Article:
While the character of Karin does not have a lot to do in the story other than being the friend to Garrett who counsels him and tries to show him her roadmap for surviving the mine field, Rodriguez also lifts the sheet a bit on the difficulty in navigating diversity within the Latin-American world. Karin asserts more than once that she is “Cuban,” as opposed to being “Spanish” or “Latina.” Cubans are famously independent, and nationalist minded among Latin American cultures.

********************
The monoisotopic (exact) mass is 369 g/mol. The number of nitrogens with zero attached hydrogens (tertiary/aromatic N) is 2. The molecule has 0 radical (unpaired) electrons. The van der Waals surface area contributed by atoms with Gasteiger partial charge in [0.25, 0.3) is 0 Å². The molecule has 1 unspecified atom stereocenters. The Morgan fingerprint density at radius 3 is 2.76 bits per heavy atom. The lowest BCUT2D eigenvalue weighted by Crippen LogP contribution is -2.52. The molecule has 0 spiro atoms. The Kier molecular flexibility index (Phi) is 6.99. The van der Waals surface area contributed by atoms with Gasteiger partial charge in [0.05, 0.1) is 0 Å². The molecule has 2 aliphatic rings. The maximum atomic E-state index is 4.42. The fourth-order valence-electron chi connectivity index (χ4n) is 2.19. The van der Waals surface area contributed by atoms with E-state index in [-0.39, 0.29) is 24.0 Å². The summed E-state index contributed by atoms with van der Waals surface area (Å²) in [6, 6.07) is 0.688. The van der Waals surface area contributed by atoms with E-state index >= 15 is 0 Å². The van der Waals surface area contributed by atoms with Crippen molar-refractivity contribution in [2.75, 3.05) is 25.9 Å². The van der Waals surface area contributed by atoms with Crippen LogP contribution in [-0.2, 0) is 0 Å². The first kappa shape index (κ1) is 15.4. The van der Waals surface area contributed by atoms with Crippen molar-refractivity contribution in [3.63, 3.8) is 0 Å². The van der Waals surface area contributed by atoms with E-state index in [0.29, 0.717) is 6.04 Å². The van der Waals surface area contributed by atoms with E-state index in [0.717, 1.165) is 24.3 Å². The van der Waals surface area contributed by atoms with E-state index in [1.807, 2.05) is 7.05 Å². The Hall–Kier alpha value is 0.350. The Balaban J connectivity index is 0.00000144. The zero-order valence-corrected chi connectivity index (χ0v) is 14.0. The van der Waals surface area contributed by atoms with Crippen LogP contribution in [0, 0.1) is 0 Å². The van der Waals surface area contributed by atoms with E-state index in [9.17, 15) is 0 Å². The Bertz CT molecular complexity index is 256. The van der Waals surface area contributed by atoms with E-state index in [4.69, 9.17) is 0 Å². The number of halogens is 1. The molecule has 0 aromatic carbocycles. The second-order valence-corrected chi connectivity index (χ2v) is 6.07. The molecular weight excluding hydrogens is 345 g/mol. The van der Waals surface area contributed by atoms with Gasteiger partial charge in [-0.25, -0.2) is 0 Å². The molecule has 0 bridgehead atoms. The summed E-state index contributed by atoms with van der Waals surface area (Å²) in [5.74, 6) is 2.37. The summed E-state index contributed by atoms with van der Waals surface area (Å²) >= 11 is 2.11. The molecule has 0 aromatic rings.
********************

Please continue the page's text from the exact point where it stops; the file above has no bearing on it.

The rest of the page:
Referring to the current state of race relations in American culture as a “minefield” is in no way intended to diminish the elevated place that diversity, equity and inclusion (DEI) now holds in every organization not identified with right-wing politics. But as this play points out accurately, an entire industry of being “offended”–no matter who you are or what color, gender or ethnicity one is– has exploded in the last five to ten years. Several exchanges between Karin and Garrett, and then between Garrett and Corrine, are punctuated with “That’s racist!” One of Rodriguez’s strengths as a playwright, which we have seen in his other works, is to create dialogue that sounds genuine. Dealing with a topic as radio-active as race in a school setting could lend itself to conversations that sound more like excerpts from a LinkedIn article on DEI, but Rodriguez avoids hitting you on the head with stereotypes or stilted lesson-language. Instead, he exposes the pain and frustrations of people who are trying their best, who care about people of color as much as those from their own racial community, and who have life realities that are not always consistent with what they think is right. There is just as much tension between people of color and white self-described “allies” as there is between people of color and haters. There is plenty of nuance in the efforts to legitimately balance the scales.